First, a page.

In our article earlier this week looking at the status of X.Org 7.4, one of the features originally planned for integration in this X Server release was MPX, or Multi-Pointer X. While it's been in development for over two years and has been at an experimental state, it's been featured in popular YouTube videos as this is the technology on Linux that allows multiple keyboards and mice to be attached to a single system and MPX allows these input devices to function independently on the same windowing system. For those of you interested in this desktop technology, it's been announced that MPX will finally be merged into the mainline X.Org tree later this month.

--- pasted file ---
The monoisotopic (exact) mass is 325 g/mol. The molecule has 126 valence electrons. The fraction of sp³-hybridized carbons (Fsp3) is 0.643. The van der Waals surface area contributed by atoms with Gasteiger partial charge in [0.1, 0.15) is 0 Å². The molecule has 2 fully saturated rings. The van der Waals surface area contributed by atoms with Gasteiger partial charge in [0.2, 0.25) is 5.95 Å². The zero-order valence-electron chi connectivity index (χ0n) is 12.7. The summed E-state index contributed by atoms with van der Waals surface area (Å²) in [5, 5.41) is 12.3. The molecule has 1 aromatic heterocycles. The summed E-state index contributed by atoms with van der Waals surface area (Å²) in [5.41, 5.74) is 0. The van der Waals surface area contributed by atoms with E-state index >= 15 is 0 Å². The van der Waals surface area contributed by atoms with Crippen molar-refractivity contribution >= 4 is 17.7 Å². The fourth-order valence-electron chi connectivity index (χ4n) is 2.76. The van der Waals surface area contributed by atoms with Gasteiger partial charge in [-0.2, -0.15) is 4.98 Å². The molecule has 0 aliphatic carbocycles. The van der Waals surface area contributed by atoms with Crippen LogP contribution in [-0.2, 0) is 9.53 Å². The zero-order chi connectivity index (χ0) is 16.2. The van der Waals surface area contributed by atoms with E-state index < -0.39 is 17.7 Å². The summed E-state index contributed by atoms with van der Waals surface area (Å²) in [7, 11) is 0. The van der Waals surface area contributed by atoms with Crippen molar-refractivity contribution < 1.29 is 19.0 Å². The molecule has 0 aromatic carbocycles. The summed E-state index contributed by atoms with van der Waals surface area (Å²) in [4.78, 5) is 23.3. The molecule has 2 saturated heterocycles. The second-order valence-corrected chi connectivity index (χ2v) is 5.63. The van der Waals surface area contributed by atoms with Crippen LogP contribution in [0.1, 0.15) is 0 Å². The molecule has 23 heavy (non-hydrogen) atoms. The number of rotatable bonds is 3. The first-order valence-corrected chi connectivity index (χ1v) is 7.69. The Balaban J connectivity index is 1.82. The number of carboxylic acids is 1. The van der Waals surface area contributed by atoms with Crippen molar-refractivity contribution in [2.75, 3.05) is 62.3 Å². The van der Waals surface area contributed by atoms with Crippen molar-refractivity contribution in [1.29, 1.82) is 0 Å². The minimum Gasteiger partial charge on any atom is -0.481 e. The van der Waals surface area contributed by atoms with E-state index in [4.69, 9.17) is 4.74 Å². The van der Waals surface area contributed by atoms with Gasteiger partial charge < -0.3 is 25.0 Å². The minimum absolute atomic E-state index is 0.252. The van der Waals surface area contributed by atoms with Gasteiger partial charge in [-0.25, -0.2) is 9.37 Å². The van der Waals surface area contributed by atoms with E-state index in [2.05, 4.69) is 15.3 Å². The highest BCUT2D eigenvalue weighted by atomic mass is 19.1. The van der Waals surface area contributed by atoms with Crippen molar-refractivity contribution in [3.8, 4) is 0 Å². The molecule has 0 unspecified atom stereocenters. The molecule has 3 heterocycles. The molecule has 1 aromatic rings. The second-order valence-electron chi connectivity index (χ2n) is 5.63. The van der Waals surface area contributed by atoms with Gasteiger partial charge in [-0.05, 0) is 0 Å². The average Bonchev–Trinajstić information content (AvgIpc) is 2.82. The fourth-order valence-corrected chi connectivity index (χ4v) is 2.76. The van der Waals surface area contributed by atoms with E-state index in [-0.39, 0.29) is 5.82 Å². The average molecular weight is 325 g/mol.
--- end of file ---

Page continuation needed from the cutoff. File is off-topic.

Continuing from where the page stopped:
If all goes according to plan, X.Org 7.4 will finally be released this month. This release isn't quite as elaborate as X.Org 7.3, which introduced input hot-plugging, EXA enhancements, and RandR 1.2 to just name a few features, but X.Org 7.4 is another update better enhancing this X server. In this article, we are presenting a release overview of the features to be found in X.Org 7.4, what's been delayed, and how this release is panning out.
A week ago Phoronix Test Suite 0.4.0 was released and today Phoronix Test Suite 0.5.0 has outdone that. This release of the Phoronix Test Suite incorporates more than 40 major changes to this open-source Linux benchmarking platform! Among the changes are new test profiles, various clean up work, sensor monitoring support, and an improved PTS Results Viewer. Development of the Phoronix Test Suite is coming along quite nicely and by early June, the public should have its hands on version 1.0.